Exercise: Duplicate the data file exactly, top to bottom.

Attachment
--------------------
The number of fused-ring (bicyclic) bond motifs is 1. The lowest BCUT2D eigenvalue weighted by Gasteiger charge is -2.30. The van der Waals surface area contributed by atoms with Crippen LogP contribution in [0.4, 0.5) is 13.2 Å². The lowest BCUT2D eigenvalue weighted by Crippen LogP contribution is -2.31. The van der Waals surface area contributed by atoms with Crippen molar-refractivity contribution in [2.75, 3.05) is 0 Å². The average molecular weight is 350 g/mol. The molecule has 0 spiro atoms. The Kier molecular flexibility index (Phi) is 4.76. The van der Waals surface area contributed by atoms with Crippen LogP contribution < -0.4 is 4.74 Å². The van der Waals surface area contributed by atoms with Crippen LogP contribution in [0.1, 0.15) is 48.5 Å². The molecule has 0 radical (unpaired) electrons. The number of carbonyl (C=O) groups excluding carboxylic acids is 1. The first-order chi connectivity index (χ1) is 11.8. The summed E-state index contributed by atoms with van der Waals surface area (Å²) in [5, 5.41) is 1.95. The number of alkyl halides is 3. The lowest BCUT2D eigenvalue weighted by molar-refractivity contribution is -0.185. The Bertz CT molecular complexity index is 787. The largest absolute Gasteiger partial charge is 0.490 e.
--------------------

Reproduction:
The number of fused-ring (bicyclic) bond motifs is 1. The lowest BCUT2D eigenvalue weighted by Gasteiger charge is -2.30. The van der Waals surface area contributed by atoms with Crippen LogP contribution in [0.4, 0.5) is 13.2 Å². The lowest BCUT2D eigenvalue weighted by Crippen LogP contribution is -2.31. The van der Waals surface area contributed by atoms with Crippen molar-refractivity contribution in [2.75, 3.05) is 0 Å². The average molecular weight is 350 g/mol. The molecule has 0 spiro atoms. The Kier molecular flexibility index (Phi) is 4.76. The van der Waals surface area contributed by atoms with Crippen LogP contribution < -0.4 is 4.74 Å². The van der Waals surface area contributed by atoms with Crippen LogP contribution in [0.1, 0.15) is 48.5 Å². The molecule has 0 radical (unpaired) electrons. The number of carbonyl (C=O) groups excluding carboxylic acids is 1. The first-order chi connectivity index (χ1) is 11.8. The summed E-state index contributed by atoms with van der Waals surface area (Å²) in [5, 5.41) is 1.95. The number of alkyl halides is 3. The lowest BCUT2D eigenvalue weighted by molar-refractivity contribution is -0.185. The Bertz CT molecular complexity index is 787. The largest absolute Gasteiger partial charge is 0.490 e.